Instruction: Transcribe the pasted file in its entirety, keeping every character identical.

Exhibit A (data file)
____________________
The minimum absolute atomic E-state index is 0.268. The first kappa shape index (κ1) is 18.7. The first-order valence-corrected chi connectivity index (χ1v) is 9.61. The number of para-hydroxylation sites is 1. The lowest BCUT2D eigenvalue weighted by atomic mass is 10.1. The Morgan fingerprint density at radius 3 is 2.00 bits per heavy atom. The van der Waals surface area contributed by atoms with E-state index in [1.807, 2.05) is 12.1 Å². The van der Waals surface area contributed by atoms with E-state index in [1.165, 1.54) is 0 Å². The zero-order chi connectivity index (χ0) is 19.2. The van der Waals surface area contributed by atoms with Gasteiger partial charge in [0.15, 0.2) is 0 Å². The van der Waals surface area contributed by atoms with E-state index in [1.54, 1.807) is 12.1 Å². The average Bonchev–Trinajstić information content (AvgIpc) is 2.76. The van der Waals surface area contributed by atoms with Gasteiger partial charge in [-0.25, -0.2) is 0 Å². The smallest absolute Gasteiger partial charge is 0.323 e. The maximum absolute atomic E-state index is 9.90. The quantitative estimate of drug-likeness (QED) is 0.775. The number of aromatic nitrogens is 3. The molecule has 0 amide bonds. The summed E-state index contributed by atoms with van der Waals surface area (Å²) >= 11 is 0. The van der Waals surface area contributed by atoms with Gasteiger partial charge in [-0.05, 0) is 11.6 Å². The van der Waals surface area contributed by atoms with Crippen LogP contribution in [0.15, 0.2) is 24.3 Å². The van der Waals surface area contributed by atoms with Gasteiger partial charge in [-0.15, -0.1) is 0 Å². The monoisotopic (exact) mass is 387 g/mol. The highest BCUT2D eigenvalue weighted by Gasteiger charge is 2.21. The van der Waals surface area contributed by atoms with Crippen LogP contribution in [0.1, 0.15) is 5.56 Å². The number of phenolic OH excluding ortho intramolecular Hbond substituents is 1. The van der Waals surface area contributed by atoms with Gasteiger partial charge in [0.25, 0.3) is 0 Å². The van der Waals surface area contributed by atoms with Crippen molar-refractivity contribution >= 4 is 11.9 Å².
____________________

The minimum absolute atomic E-state index is 0.268. The first kappa shape index (κ1) is 18.7. The first-order valence-corrected chi connectivity index (χ1v) is 9.61. The number of para-hydroxylation sites is 1. The lowest BCUT2D eigenvalue weighted by atomic mass is 10.1. The Morgan fingerprint density at radius 3 is 2.00 bits per heavy atom. The van der Waals surface area contributed by atoms with E-state index in [1.807, 2.05) is 12.1 Å². The van der Waals surface area contributed by atoms with E-state index in [1.165, 1.54) is 0 Å². The zero-order chi connectivity index (χ0) is 19.2. The van der Waals surface area contributed by atoms with Gasteiger partial charge in [0.15, 0.2) is 0 Å². The van der Waals surface area contributed by atoms with E-state index in [1.54, 1.807) is 12.1 Å². The average Bonchev–Trinajstić information content (AvgIpc) is 2.76. The van der Waals surface area contributed by atoms with Gasteiger partial charge in [-0.25, -0.2) is 0 Å². The smallest absolute Gasteiger partial charge is 0.323 e. The maximum absolute atomic E-state index is 9.90. The quantitative estimate of drug-likeness (QED) is 0.775. The number of aromatic nitrogens is 3. The molecule has 0 amide bonds. The summed E-state index contributed by atoms with van der Waals surface area (Å²) >= 11 is 0. The van der Waals surface area contributed by atoms with Gasteiger partial charge in [-0.05, 0) is 11.6 Å². The van der Waals surface area contributed by atoms with Crippen LogP contribution in [0.15, 0.2) is 24.3 Å². The van der Waals surface area contributed by atoms with Gasteiger partial charge in [-0.15, -0.1) is 0 Å². The monoisotopic (exact) mass is 387 g/mol. The highest BCUT2D eigenvalue weighted by Gasteiger charge is 2.21. The van der Waals surface area contributed by atoms with Crippen LogP contribution in [0.1, 0.15) is 5.56 Å². The number of phenolic OH excluding ortho intramolecular Hbond substituents is 1. The van der Waals surface area contributed by atoms with Gasteiger partial charge in [0.25, 0.3) is 0 Å². The van der Waals surface area contributed by atoms with Crippen molar-refractivity contribution >= 4 is 11.9 Å².